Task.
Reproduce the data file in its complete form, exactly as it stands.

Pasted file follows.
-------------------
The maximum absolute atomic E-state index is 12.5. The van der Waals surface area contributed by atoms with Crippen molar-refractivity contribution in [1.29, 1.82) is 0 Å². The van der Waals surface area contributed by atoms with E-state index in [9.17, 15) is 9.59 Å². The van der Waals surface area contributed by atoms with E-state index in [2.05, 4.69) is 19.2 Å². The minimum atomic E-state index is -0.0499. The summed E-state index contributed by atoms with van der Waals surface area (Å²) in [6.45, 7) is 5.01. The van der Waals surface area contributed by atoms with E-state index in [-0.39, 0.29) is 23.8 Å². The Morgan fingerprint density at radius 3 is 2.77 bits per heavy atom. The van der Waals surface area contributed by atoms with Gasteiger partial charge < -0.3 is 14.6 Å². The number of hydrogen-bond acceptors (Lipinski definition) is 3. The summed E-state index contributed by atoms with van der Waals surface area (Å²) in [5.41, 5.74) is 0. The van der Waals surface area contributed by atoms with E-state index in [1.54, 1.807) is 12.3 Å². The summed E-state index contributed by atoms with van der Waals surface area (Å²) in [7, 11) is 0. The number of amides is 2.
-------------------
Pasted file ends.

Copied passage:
The maximum absolute atomic E-state index is 12.5. The van der Waals surface area contributed by atoms with Crippen molar-refractivity contribution in [1.29, 1.82) is 0 Å². The van der Waals surface area contributed by atoms with E-state index in [9.17, 15) is 9.59 Å². The van der Waals surface area contributed by atoms with E-state index in [2.05, 4.69) is 19.2 Å². The minimum atomic E-state index is -0.0499. The summed E-state index contributed by atoms with van der Waals surface area (Å²) in [6.45, 7) is 5.01. The van der Waals surface area contributed by atoms with E-state index in [-0.39, 0.29) is 23.8 Å². The Morgan fingerprint density at radius 3 is 2.77 bits per heavy atom. The van der Waals surface area contributed by atoms with Gasteiger partial charge < -0.3 is 14.6 Å². The number of hydrogen-bond acceptors (Lipinski definition) is 3. The summed E-state index contributed by atoms with van der Waals surface area (Å²) in [5.41, 5.74) is 0. The van der Waals surface area contributed by atoms with E-state index in [1.54, 1.807) is 12.3 Å². The summed E-state index contributed by atoms with van der Waals surface area (Å²) in [7, 11) is 0. The number of amides is 2.